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Experimenting to make climate policy documents easier to digest

We recently experimented with some common natural language processing techniques to turn climate policies and laws into timelines of the dates mentioned within them.

Dates can serve as key data points to track progress and climate commitments - who committed to halving emissions by 2030, phasing out gasoline and diesel cars by 2028, or doubling renewables by next year?

We think timelines can be an efficient and powerful way to present key information from long law and policy documents (the average length of laws and policies in our database is over 60 pages), making them easier to digest by the people tasked with their analysis. Our idea was inspired by a demo we saw on building a timeline from a Wikipedia page.

Building a prototype to extract dates from climate policies - the data science details

Our approach was simple: we identified mentions of date entities using a pre-trained spaCy pipeline, filtered year mentions using regex, and extracted (parsed) these to dates using the python dateparser library (e.g. ‘November 2019’ became day=01, month=11, year=2019).

As the resulting timelines were sometimes very long, we decided to split them by preposition - for example ‘since 2019’, ‘by 2019’ and ‘in 2019’. This can also help to signal the context in which dates are discussed in the text, such as goals.

We noticed some false positives - the timeline view was extracting dates that were in references (for example, the timeline picked up the year from citations within the text, such as [Title], [Author], 2019). We would exclude these in a future version by pattern matching on common reference formats.

A demo of the timeline view of a document in Climate Policy Radar's database

This demo shows how our prototype extracted dates and related prepositions from the UK policy “Greening Finance: A Roadmap to Sustainable Investing”.

Generating policy insights

There are lots of ways that tracking dates in policies could generate valuable insights. The data could make it easier to identify the deadlines by which governments have committed to actions or goals, and to analyse delivery of policy and strategies - i.e. whether governments tend to overpromise and underdeliver, or vice versa.

Dates could be a useful way to take stock of action and ambition on a particular issue across governments, like the phase-out of fossil fuel cars by country - an area to watch given the rise in data and movements on this issue in recent years. Longer-term, it may also be possible to assess whether ambition in some countries influences or stokes ambition in others.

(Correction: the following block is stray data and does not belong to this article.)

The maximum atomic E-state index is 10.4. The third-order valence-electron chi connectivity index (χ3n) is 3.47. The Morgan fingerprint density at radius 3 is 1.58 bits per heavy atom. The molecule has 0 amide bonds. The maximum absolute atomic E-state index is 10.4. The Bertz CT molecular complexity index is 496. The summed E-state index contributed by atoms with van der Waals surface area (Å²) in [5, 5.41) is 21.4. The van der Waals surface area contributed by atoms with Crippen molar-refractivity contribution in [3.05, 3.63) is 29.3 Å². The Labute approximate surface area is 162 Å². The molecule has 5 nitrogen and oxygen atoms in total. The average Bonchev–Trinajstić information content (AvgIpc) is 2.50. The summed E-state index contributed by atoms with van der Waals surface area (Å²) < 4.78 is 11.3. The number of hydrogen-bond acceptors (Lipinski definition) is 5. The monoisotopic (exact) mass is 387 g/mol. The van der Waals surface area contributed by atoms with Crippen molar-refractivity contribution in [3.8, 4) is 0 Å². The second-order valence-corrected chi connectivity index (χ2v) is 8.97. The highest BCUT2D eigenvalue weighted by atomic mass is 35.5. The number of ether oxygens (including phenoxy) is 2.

We also spotted another interesting use of this timeline view, discovering that the Dutch 2016 National Climate Adaptation Strategy mentions 2020, and then doesn’t have any explicit commitments until 2050. This could signal a (problematic) lack of detailed planning for the medium term. However these details could also exist in other policy documents, so the next step would be to aggregate them at the country level - something we’re looking to work on next.

To explore this further, we fetched the years mentioned in a sample of national adaptation strategies in our database. What we saw indicated that most strategies tended to only mention a few ‘landmark’ dates, e.g. 2015, 2030, 2050, with no explicit planning for years in between these.

A second demo of documents in the Climate Policy Radar database organised by country with dates extracted

This demo shows all the years mentioned in various countries’ adaptation strategies, ordered by least years mentioned to most.

What next?

This experiment has given us lots of ideas related to future research directions and product features, a few of which were contributed by a helpful Twitter community:

Potential product features

Generating useful insights

  • Finding temporal patterns (trends and gaps) in policy documents can provide signals about national and aggregate climate action and ambition.
  • Governments mentioning past dates in documents could signpost previous policy actions they’ve taken, providing a useful start in linking policies together by their references.

Experiments like this are a springboard for us to scrutinise and iterate on early ideas we’re testing out, and we’re gearing up to do more. We’ve been greatly benefiting from our network’s ideas - so if you want to share yours, please get in touch.

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